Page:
a citizen’s journal by Thomas Nephew

How the Lost Cause was won

Posted by Thomas Nephew on 8th May 2010

Race and Reunion, David Blight, 2001
Harvard University Press

With the end of April came also the end, for this year at least, of “Confederate History Month,” unfortunately resuscitated by Virginia Governor Bob McDonnell after a long dormancy under the previous two governors.  Amidst an outcry that apparently surprised the Regent University law graduate, McDonnell hastily reworded his proclamation with a grudging nod to the impropriety of slavery and the possible existence of other points of view on the matter of a rebellion leading to the country’s bloodiest war.

One might reasonably ask why there are no  “Union History Month” or “Victory over Treason and Slavery” celebrations — and that, more or less, is what David Blight did in his book “Race and Reunion,” published in 2001.  Covering the period from the Emancipation Proclamation to the 50th anniversary of Gettysburg — and the release of the notorious film “Birth of a Nation” — it’s a fascinating read.  It’s also  — still, going on ten years later — a useful, jolting reminder of just what was lost as remembering the Civil War became more about rehashing every last engagement, and about getting over it, past it, and around it, than about reflecting why it happened — let alone reflecting on the unfinished business of the human and civil rights of black Americans.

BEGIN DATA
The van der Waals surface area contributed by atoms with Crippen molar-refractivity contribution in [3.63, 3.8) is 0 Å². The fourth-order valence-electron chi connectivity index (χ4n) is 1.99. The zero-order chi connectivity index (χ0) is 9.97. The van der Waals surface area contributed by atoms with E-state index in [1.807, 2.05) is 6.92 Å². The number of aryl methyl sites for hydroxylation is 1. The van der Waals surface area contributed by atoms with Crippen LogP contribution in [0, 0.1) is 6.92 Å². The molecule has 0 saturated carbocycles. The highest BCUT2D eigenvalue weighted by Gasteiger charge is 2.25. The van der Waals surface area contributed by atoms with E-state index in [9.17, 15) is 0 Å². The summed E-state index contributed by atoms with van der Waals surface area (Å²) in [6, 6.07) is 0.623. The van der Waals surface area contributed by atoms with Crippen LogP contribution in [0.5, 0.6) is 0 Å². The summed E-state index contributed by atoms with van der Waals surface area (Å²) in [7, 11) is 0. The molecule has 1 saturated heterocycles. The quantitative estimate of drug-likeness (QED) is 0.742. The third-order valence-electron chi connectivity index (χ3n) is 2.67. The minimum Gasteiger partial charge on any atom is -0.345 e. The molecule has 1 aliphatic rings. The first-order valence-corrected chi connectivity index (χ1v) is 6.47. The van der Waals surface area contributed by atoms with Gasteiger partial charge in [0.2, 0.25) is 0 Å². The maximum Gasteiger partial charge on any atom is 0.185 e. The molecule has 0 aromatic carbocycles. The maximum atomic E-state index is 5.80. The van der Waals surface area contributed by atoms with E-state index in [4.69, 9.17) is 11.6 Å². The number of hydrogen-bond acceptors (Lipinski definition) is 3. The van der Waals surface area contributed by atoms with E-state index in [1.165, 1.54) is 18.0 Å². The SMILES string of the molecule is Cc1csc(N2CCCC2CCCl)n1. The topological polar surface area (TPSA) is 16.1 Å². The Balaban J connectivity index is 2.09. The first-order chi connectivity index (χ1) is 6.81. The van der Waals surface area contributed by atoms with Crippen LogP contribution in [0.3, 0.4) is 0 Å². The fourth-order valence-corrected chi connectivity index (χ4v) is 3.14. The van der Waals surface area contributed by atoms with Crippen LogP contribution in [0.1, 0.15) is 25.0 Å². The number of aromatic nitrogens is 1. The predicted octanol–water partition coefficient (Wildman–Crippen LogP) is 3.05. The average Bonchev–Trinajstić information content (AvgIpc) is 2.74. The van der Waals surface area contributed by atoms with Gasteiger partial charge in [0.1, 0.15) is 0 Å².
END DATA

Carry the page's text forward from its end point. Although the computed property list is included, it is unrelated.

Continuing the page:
Click above to order this
book or others by Blight.

Reconciliation — on southern terms
Blight’s research led him to soldiers’ remembrances in periodicals of the time such as Century and Harper’s; to the annals and publications of the Southern Historical Society and the Confederate Veteran, and to the schedules and membership rolls of the United Daughters of the Confederacy.  But he also paid attention to the writings and speeches of Frederick Douglass and W.E.B DuBois, the short stories of Ambrose Bierce, and the novels of the unjustly forgotten Albert Tourgee (“only fools forget the causes of war”) or Nelson De Forest — as well as the celebration of Klan terror by authors like Thomas Dixon, Jr, or the perhaps more insidious romanticization of the antebellum South by authors like Thomas Nelson Page or Joel Chandler Harris (“Uncle Remus”).